Although the Ballyowen course is typically held as the best of the four at the Crystal Springs Resort in northern New Jersey, the designer of the Wild Turkey route doesn’t feel too bitter. After all, it was probably his stellar work in creating Ballyowen that got Roger Rulewich the job on Wild Turkey!
The course — the last 18-hole route constructed for the resort — serves somewhat as a hybrid between two of the courses that already existed. Those who have played Ballyowen will find some similarities in a part of the property known as “the Hollow,” a rolling piece of treeless area that houses holes nos. 3 as well as 12 through 17.
The other holes play on land that bear resemblance to the resort’s namesake course, a more “heroic” approach that plays over and around a series of water-filled quarries. The signature hole at Wild Turkey, like that at Crystal Springs, is a par three that calls for a tee shot over a quarry pond, which sits well below the green. Accordingly, with the dramatic terrain on this portion of the course, few of the holes offer opportunities for run-up approaches, requiring accurate carries from the fairway.
Wild Turkey is aptly named because the course provides a wide array of interesting holes. Designed by Roger Rulewich, a long time number two man under the late Robert Trent Jones, Sr., -- Wild Turkey is part of the massive 90-hole that is Crystal Springs. Rulewich understood that creating a layout with sufficient width would be a must given the wide range of handicap levels that would be playing golf at the resort. The scale of the property is truly enormous. The 1st hole starts from an elevated tee and the vistas provided really get the golf blood flowing.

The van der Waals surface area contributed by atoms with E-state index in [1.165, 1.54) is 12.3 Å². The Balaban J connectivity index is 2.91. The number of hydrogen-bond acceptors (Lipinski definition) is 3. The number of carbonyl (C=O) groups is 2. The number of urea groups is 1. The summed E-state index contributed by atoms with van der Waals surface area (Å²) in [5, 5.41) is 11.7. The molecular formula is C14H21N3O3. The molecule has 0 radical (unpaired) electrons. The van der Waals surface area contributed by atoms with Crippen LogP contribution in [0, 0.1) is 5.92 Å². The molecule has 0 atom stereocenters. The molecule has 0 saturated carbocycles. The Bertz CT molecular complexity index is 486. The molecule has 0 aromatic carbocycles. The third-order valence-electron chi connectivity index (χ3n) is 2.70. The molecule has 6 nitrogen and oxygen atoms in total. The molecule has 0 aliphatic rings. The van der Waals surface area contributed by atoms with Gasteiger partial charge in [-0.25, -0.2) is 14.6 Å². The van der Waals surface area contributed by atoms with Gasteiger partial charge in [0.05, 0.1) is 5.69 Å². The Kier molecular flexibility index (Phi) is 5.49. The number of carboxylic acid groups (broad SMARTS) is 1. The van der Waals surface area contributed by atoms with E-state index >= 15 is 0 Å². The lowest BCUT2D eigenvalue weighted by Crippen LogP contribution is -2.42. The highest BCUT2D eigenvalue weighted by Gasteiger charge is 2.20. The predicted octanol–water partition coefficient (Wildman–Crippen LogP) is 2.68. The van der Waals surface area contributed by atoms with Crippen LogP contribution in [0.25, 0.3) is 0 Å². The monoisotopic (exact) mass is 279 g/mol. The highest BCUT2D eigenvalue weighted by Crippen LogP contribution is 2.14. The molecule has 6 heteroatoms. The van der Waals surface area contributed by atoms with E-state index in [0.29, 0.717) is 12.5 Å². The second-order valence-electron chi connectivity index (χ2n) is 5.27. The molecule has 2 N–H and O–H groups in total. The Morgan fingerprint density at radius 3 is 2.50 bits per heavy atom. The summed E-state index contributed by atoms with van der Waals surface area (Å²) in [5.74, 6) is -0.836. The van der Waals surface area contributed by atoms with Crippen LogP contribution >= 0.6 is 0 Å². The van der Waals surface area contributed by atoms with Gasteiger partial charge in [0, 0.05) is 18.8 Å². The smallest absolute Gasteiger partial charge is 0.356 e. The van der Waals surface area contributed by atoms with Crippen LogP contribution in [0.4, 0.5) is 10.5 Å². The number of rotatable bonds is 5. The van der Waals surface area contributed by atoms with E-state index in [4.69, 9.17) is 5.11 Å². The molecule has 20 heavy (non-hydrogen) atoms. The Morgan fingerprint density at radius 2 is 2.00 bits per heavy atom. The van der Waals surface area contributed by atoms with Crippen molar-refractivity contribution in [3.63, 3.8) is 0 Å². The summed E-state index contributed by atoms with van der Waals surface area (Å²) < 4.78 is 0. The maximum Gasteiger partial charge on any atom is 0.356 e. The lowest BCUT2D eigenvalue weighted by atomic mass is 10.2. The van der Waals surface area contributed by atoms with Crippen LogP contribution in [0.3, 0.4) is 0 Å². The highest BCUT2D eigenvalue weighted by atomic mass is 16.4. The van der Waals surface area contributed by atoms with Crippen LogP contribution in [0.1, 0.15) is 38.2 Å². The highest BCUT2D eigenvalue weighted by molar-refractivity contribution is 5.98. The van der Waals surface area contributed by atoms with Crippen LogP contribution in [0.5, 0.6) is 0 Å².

Many of the features at Wild Turkey are quite large -- the greens generally are massive with bunkers showing a similar disposition. Wild Turkey is not hemmed in by housing and the intersection of golf and Mother Nature is clearly on display. Rulewich used a well-conceived routing to include the super dangerous par-3 7th hole which demands nothing less than a superbly hit approach over a pond that if ever drained could easily open a driving range with balls to spare. After that hole Rulewich goes in the opposite direction with two quality holes -- the long par-5 8th and the well done mid-length par-4 at the 9th.
There's considerable ground movement at Wild Turkey but matters would be even more compelling if the turf were kept closer to a firm and fast setting. The holes on the flatter land are sufficient but never get the golf juices flowing as those holes which are on the more rolling land. Interestingly, the ending hole parallels the opener but heads uphill all the way. Generally, uphill holes that go straight up can be dull but that's not the case here. The approach is well done with a green that accepts only the best of plays.
Wild Turkey served as a fine follow-up to what Rulewich created with the resort's flagship course -- Ballyowen. To his credit, Rulewich has created a design that has enough quality holes to more than compensate for those that are less so.
by M. James Ward